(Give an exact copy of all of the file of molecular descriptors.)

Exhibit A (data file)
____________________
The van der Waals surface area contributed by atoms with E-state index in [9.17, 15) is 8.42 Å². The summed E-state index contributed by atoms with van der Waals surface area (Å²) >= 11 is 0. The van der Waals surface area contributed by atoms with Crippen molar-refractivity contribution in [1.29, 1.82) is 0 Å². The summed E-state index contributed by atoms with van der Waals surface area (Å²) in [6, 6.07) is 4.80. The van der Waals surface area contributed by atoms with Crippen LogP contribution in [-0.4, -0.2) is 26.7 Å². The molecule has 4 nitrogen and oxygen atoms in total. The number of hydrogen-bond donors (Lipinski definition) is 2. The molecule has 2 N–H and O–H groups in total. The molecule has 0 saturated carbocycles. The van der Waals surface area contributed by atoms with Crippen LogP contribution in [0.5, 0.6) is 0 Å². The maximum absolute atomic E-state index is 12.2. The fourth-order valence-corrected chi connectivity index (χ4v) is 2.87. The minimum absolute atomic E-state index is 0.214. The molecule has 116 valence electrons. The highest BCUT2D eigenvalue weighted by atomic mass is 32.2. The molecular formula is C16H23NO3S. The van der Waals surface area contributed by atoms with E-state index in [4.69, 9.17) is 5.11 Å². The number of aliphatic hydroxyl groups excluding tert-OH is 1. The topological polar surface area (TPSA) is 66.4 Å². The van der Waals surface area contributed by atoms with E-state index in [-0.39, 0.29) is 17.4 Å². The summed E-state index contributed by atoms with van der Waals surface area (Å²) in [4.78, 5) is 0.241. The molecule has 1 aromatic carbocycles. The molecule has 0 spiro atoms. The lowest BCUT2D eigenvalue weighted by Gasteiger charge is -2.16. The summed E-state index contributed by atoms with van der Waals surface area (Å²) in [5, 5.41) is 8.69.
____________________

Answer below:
The van der Waals surface area contributed by atoms with E-state index in [9.17, 15) is 8.42 Å². The summed E-state index contributed by atoms with van der Waals surface area (Å²) >= 11 is 0. The van der Waals surface area contributed by atoms with Crippen molar-refractivity contribution in [1.29, 1.82) is 0 Å². The summed E-state index contributed by atoms with van der Waals surface area (Å²) in [6, 6.07) is 4.80. The van der Waals surface area contributed by atoms with Crippen LogP contribution in [-0.4, -0.2) is 26.7 Å². The molecule has 4 nitrogen and oxygen atoms in total. The number of hydrogen-bond donors (Lipinski definition) is 2. The molecule has 2 N–H and O–H groups in total. The molecule has 0 saturated carbocycles. The van der Waals surface area contributed by atoms with Crippen LogP contribution in [0.5, 0.6) is 0 Å². The maximum absolute atomic E-state index is 12.2. The fourth-order valence-corrected chi connectivity index (χ4v) is 2.87. The minimum absolute atomic E-state index is 0.214. The molecule has 116 valence electrons. The highest BCUT2D eigenvalue weighted by atomic mass is 32.2. The molecular formula is C16H23NO3S. The van der Waals surface area contributed by atoms with E-state index in [4.69, 9.17) is 5.11 Å². The number of aliphatic hydroxyl groups excluding tert-OH is 1. The topological polar surface area (TPSA) is 66.4 Å². The van der Waals surface area contributed by atoms with E-state index in [-0.39, 0.29) is 17.4 Å². The summed E-state index contributed by atoms with van der Waals surface area (Å²) in [4.78, 5) is 0.241. The molecule has 1 aromatic carbocycles. The molecule has 0 spiro atoms. The lowest BCUT2D eigenvalue weighted by Gasteiger charge is -2.16. The summed E-state index contributed by atoms with van der Waals surface area (Å²) in [5, 5.41) is 8.69.